The Souls of Black Folk

This guide contains recommended resources for exploring issues in "The Souls of Black Folk."

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Explore The Ohio State University Libraries Resources

The Ohio State University Libraries provides access to a wide variety of resources. This page features resources that can help you explore themes in The Souls of Black Folk.

Author's Books
Du Bois, W.E.B. The Autobiography of W.E.B. Du Bois: A Soliloquy on Viewing My Life from the Last Decade of Its First Century. New York: International, 1968.

Du Bois, W.E.B. The Souls of Black Folk. Chicago: A. C. McClurg & Co., 1903.

Du, Bois W. E. B. Writings: The Suppression of the African Slave-Trade; the Souls of Black Folk; Dusk of Dawn; Essays and Articles. New York: Literary Classics of the United States, 1986.

Gates, Henry Louis, Jr., ed. The Oxford W. E. B. Du Bois. 19 vols. New York: Oxford University Press, 2007.

Sundquist, Eric J., ed. The Oxford W. E. B. Du Bois Reader. New York: Oxford University Press, 1996.

About Dr. W.E.B. Du Bois

Dr. W.E.B. Du Bois

Dr. William Edward Burghardt DuBois  (W.E.B.) was an Africanist, author, educator, editor, scholar, and sociologist. Dr. DuBois was a founding member of the National Association for the Advancement of Colored People (NAACP). He fought against discrimination, lynching, rslvery, racism. and segregation. He advocated for civil rights, global equality, social justice, universal suffrage, and world peace. His scholarly works: The Suppression of the African Slave-Trade, The Philadelphia Negro, The Souls of Black Folk; John Brown: A Biography, Black Reconstruction in America, The W. E. B. DuBois's Data Portraits: Visualizing Black America, and The World and Africa, an Inquiry into the Part Which Africa Has Played in World History lay the foundation for he study of United States history, politics and sociology. By the time of his death. Dr. DuBois had edited four journals; published twenty nonfiction works, three autobiographies, five novels, and; a host of articles, editorials, essays and creative works.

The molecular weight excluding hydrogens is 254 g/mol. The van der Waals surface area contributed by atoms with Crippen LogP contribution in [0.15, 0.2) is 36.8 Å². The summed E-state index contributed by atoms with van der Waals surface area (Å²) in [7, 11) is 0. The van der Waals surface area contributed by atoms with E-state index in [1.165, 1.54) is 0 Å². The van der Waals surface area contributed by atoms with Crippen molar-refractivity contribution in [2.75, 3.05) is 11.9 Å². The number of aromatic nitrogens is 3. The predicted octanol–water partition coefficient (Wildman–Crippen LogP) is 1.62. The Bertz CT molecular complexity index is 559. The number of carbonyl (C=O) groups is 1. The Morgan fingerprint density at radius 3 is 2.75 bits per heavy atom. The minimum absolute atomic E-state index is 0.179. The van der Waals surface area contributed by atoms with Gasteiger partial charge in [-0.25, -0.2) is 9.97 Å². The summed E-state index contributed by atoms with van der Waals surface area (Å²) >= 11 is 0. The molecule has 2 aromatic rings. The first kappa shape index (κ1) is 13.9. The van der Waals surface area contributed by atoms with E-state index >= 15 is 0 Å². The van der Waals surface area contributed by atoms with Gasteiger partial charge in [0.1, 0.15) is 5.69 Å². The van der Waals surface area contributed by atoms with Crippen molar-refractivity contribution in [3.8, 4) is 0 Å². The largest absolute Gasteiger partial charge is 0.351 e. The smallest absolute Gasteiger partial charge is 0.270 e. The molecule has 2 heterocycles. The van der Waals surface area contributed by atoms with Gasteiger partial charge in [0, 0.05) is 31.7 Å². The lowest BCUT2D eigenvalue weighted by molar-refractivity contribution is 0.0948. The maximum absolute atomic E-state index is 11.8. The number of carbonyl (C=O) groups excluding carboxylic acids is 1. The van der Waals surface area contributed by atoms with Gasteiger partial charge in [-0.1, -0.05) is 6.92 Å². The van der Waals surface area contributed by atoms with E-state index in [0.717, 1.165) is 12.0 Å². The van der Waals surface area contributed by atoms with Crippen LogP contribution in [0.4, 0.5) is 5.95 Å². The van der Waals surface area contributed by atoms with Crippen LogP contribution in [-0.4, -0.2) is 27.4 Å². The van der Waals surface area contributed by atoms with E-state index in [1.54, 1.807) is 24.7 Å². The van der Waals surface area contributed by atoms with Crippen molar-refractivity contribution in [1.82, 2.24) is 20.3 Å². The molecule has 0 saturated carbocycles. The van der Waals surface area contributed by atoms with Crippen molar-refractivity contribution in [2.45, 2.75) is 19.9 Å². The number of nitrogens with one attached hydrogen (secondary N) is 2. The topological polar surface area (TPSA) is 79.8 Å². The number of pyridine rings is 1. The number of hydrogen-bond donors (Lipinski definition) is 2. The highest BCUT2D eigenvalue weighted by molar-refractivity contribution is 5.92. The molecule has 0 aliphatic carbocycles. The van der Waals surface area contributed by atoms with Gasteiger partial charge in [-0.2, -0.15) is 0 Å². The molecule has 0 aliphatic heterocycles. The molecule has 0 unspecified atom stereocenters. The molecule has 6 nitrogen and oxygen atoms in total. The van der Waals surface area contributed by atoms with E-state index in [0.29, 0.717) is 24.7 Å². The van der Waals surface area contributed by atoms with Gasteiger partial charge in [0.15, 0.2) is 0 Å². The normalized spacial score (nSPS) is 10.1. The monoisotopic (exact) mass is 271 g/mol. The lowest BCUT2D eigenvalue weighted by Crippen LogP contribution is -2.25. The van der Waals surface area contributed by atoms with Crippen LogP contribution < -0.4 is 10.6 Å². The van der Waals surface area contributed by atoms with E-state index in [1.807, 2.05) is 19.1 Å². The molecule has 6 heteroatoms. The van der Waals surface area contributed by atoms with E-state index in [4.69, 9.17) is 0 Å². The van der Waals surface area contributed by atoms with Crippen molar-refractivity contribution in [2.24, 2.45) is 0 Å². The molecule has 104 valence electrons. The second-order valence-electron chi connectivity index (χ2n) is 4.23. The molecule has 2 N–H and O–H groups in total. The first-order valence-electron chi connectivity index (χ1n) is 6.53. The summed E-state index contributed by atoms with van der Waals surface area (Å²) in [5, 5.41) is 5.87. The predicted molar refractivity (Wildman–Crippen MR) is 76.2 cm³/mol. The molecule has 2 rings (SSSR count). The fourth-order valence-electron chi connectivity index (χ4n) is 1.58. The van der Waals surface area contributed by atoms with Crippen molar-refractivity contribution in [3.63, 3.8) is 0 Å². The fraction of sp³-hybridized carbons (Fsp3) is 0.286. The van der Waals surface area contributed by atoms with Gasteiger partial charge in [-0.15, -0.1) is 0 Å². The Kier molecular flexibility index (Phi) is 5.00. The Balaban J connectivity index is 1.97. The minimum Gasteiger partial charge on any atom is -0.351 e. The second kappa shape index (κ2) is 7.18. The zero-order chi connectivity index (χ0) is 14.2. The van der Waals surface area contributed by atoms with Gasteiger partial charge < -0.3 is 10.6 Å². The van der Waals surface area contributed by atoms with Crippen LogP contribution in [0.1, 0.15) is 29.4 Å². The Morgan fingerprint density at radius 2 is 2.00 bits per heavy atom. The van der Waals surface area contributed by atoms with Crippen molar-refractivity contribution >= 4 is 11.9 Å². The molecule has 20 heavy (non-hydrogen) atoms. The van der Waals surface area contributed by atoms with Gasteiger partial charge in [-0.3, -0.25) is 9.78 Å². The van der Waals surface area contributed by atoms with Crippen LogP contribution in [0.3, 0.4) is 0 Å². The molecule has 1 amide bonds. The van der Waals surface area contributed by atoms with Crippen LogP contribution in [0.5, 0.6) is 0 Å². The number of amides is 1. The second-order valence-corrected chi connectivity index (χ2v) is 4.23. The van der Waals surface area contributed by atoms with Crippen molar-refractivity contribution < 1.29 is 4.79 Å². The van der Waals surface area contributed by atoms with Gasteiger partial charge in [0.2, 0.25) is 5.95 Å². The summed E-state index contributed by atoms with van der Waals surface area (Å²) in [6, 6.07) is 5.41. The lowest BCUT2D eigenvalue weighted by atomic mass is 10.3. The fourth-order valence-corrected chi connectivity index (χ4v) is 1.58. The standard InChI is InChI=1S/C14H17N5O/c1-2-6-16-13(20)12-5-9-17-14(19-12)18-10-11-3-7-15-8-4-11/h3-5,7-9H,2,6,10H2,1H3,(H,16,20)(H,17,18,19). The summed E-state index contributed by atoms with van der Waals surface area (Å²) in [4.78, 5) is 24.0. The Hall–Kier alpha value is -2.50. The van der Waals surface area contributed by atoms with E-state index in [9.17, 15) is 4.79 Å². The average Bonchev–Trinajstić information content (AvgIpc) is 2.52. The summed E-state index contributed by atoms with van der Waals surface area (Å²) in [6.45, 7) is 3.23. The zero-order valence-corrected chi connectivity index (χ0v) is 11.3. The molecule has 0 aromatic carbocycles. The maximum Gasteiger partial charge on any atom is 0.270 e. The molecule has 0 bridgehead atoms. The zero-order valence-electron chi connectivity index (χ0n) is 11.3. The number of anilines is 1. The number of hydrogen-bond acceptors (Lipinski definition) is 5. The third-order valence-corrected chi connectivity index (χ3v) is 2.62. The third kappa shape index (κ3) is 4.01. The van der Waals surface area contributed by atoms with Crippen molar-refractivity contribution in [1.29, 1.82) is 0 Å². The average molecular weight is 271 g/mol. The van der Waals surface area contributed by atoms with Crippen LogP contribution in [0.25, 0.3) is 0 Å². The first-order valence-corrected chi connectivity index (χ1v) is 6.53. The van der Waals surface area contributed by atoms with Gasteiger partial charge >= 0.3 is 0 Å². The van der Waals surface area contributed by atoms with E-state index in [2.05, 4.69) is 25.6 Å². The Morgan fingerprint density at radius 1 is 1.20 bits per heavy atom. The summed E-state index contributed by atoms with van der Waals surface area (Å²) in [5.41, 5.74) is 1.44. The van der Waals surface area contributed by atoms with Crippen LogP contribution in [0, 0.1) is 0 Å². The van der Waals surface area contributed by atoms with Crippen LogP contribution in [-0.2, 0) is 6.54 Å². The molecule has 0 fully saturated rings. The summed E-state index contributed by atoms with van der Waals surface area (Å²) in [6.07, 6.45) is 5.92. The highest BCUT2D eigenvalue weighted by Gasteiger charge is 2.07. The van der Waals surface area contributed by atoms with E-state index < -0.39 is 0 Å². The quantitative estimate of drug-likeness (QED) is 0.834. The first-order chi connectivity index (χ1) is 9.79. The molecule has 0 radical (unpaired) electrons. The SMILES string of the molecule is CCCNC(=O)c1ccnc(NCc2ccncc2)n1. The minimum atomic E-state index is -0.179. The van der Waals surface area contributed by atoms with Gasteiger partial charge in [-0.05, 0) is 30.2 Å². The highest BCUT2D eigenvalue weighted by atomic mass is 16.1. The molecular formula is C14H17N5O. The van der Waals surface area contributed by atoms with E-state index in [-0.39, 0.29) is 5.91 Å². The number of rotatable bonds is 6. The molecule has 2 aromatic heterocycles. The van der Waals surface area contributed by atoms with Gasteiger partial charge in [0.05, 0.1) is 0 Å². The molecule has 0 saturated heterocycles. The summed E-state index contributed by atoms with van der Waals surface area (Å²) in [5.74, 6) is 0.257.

"Daily the Negro is coming more and more to look upon law and justice, not as protecting safeguards, but as sources of humiliation and oppression. The laws are made by men who have little interest in him; they are executed by men who have absolutely no motive for treating the black people with courtesy or consideration; and, finally, the accused law-breaker is tried, not by his peers, but too often by men who would rather punish ten innocent Negroes than let one guilty one escape."  

From: The Souls of Black Folk

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